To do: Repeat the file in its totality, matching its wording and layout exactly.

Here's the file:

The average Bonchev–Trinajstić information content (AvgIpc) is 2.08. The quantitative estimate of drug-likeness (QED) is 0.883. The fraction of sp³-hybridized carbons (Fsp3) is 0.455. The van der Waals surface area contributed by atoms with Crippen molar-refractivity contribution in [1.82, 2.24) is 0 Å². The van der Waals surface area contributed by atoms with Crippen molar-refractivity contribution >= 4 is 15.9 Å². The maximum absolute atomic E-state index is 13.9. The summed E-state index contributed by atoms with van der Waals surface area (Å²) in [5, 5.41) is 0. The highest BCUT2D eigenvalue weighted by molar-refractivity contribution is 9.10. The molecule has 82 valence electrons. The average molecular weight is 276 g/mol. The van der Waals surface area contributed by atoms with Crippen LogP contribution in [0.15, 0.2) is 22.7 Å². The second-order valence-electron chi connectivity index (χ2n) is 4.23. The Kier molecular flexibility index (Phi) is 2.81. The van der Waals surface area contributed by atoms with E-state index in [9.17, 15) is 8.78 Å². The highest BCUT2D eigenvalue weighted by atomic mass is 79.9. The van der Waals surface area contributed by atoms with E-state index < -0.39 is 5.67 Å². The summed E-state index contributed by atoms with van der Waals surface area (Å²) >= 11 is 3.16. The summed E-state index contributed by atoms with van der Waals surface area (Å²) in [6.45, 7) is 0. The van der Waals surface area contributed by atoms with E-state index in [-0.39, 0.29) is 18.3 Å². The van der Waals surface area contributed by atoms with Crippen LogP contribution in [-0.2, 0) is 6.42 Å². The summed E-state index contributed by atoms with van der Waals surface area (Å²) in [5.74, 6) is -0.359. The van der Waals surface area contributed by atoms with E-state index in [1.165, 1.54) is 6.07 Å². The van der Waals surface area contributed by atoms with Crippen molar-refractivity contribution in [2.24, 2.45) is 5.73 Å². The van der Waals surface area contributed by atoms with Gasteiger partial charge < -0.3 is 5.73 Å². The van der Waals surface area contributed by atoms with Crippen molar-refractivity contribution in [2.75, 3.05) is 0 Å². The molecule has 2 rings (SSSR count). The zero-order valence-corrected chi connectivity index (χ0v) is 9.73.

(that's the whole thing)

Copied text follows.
The average Bonchev–Trinajstić information content (AvgIpc) is 2.08. The quantitative estimate of drug-likeness (QED) is 0.883. The fraction of sp³-hybridized carbons (Fsp3) is 0.455. The van der Waals surface area contributed by atoms with Crippen molar-refractivity contribution in [1.82, 2.24) is 0 Å². The van der Waals surface area contributed by atoms with Crippen molar-refractivity contribution >= 4 is 15.9 Å². The maximum absolute atomic E-state index is 13.9. The summed E-state index contributed by atoms with van der Waals surface area (Å²) in [5, 5.41) is 0. The highest BCUT2D eigenvalue weighted by molar-refractivity contribution is 9.10. The molecule has 82 valence electrons. The average molecular weight is 276 g/mol. The van der Waals surface area contributed by atoms with Crippen LogP contribution in [0.15, 0.2) is 22.7 Å². The second-order valence-electron chi connectivity index (χ2n) is 4.23. The Kier molecular flexibility index (Phi) is 2.81. The van der Waals surface area contributed by atoms with E-state index in [9.17, 15) is 8.78 Å². The highest BCUT2D eigenvalue weighted by atomic mass is 79.9. The van der Waals surface area contributed by atoms with E-state index < -0.39 is 5.67 Å². The summed E-state index contributed by atoms with van der Waals surface area (Å²) >= 11 is 3.16. The summed E-state index contributed by atoms with van der Waals surface area (Å²) in [6.45, 7) is 0. The van der Waals surface area contributed by atoms with E-state index in [-0.39, 0.29) is 18.3 Å². The van der Waals surface area contributed by atoms with Crippen LogP contribution in [-0.2, 0) is 6.42 Å². The summed E-state index contributed by atoms with van der Waals surface area (Å²) in [5.74, 6) is -0.359. The van der Waals surface area contributed by atoms with E-state index in [1.165, 1.54) is 6.07 Å². The van der Waals surface area contributed by atoms with Crippen molar-refractivity contribution in [2.24, 2.45) is 5.73 Å². The van der Waals surface area contributed by atoms with Gasteiger partial charge < -0.3 is 5.73 Å². The van der Waals surface area contributed by atoms with Crippen molar-refractivity contribution in [2.75, 3.05) is 0 Å². The molecule has 2 rings (SSSR count). The zero-order valence-corrected chi connectivity index (χ0v) is 9.73.